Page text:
Cloud Zone is brought to you in partnership with:

David has posted 32 posts at DZone. View Full User Profile

The Personal Side of Developing in the Cloud

11.21.2011
| 3157 views |
  • submit to reddit

As access to powerful cloud computing solutions increases,  you may find yourself asking if moving your project to a cloud-based development environment is a good idea.  In a recent article at CM Crossroads, Leslie Sachs offers a useful reflection on the relationship between personality type and managerial decisions.

Much of the article boils down to asking managers whether they can deal with putting a great deal of essential development-related resources in someone else's hands.  It's about more than being a control freak.  Having a reasonable amount of control over your own resources can provide you with a sense of security that may be obscured by becoming a customer and not knowing what's going on with your service provider behind the scenes.  When you're dealing with a large company rather than an administrator in the next office, you may also find yourself in a difficult spot if the support operators between you and your nameless, faceless partners are less than adequate.  

But using cloud services as a utility in the development process certainly has its advantages, such as the ease of scalability.  With that in mind, there are several things a manager can do to affect a positive experience in the cloud.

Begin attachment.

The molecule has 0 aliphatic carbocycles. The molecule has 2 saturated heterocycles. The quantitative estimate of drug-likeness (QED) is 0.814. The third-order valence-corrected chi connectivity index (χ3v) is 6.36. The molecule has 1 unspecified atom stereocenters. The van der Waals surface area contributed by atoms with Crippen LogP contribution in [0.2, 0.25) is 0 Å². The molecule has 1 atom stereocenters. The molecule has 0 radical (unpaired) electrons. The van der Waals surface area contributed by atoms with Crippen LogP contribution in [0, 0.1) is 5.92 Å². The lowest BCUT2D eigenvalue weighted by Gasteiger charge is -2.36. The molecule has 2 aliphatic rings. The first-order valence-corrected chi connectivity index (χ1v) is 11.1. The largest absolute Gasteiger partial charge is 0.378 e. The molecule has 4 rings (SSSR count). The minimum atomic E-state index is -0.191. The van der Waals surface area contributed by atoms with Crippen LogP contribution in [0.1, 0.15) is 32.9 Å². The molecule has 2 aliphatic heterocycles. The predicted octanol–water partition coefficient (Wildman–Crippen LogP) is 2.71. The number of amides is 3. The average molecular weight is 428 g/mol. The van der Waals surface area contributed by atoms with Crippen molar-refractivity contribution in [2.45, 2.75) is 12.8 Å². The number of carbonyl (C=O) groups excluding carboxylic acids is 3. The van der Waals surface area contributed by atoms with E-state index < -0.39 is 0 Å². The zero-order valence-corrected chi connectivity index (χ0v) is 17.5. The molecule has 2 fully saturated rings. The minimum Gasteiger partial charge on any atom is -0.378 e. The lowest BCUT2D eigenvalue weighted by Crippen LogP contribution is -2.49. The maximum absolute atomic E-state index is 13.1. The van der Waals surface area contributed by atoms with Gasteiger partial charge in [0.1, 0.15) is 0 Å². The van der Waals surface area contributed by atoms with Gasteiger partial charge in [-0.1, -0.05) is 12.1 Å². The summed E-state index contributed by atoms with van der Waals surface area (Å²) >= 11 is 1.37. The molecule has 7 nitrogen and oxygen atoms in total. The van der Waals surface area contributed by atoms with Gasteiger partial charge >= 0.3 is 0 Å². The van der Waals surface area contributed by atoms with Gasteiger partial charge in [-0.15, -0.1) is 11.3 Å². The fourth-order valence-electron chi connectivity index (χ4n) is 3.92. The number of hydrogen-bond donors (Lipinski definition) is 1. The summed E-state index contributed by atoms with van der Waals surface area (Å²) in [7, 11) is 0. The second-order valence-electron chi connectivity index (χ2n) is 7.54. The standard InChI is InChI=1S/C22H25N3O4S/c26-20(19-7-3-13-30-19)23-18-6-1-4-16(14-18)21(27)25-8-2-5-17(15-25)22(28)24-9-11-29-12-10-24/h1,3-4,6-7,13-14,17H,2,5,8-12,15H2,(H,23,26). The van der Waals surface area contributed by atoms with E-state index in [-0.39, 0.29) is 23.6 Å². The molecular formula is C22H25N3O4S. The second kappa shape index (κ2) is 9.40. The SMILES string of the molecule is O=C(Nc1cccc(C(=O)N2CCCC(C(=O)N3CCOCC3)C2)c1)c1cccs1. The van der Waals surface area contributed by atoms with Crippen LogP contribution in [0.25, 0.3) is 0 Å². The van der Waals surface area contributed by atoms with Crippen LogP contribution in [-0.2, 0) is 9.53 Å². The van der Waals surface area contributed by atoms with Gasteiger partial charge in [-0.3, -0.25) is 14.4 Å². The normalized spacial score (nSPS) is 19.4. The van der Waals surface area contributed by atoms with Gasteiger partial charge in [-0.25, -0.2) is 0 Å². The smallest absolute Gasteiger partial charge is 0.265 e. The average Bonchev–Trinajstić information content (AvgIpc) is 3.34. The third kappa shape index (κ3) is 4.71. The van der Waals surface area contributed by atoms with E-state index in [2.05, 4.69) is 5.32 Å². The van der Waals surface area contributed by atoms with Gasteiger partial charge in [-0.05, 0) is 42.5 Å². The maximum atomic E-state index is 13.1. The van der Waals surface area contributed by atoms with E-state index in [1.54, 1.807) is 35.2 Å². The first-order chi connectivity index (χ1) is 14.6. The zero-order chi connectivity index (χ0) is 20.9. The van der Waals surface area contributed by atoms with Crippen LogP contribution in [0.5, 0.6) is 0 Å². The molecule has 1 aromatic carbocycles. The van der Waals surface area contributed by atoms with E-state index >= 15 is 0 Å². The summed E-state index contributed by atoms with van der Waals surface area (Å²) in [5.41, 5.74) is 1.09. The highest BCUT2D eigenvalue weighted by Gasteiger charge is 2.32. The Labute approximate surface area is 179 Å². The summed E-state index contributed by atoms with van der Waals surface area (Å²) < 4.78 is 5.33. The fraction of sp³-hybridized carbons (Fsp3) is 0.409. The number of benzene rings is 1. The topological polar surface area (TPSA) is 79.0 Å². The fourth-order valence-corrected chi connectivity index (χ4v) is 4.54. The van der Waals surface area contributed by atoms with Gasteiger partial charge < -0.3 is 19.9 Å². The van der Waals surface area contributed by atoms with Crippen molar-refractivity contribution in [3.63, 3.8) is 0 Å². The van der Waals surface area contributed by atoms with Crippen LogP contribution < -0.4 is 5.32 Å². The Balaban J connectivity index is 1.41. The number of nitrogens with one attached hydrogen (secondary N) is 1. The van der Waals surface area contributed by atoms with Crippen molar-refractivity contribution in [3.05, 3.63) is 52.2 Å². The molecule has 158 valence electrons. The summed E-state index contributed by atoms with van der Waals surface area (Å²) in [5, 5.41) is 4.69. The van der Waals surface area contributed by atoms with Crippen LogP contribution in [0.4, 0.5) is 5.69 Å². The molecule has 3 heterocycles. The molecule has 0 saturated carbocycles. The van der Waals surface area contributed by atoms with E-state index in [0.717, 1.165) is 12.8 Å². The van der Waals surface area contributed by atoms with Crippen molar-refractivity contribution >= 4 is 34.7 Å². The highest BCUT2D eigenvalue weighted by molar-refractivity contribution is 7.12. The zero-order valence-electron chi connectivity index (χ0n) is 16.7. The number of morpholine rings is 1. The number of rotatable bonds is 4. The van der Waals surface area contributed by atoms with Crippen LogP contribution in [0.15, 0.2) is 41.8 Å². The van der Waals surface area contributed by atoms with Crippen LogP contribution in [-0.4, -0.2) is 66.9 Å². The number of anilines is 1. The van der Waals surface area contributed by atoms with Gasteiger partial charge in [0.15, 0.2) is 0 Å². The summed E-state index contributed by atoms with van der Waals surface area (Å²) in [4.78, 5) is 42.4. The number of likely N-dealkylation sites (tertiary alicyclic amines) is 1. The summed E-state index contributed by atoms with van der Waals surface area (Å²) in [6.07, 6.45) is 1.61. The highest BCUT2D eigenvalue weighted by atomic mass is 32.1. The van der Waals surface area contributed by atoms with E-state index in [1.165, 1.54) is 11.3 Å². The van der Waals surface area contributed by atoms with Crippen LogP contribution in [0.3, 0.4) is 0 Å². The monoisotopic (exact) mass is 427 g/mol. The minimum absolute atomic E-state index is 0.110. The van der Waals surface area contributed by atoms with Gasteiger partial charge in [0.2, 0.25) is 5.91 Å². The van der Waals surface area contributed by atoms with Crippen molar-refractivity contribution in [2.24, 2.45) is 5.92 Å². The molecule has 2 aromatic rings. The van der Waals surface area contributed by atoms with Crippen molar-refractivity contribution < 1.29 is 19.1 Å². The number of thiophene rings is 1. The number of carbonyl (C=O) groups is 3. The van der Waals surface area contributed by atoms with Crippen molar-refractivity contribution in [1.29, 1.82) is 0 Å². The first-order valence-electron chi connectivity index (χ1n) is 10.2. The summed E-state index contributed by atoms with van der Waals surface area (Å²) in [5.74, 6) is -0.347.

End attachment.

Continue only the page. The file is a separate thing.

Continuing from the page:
First, an SLA (service-level agreement) with the service provider minimizes risk by clarifying the the terms that govern your cloud-based resources.  

Second, establishing an effect communications plan is absolutely necessary:

You should consider your service provider’s established communications practices within the context of your organization’s culture. Alignment of communication styles is essential here. Realize that you must not only plan to receive communications but also to process, filter, and then distribute essential information to all of your stakeholders. Remember, even weekend outages may impact the productivity of your developers.


Finally, don't fret too much about issues that may arise, and be ready to adapt if circumstances require it.  The Cloud is a tool and it may not be the right tool for every project.  Weigh your needs and the requirements of different projects before making a rash decision.  If you're using cloud-based services and it just isn't working, don't hesitate to find something that works better for you.

 If you'd like to read the entire article, you can find it at Personality Matters - Development in the Cloud.

Published at DZone with permission of its author, David Pell.

(Note: Opinions expressed in this article and its replies are the opinions of their respective authors and not those of DZone, Inc.)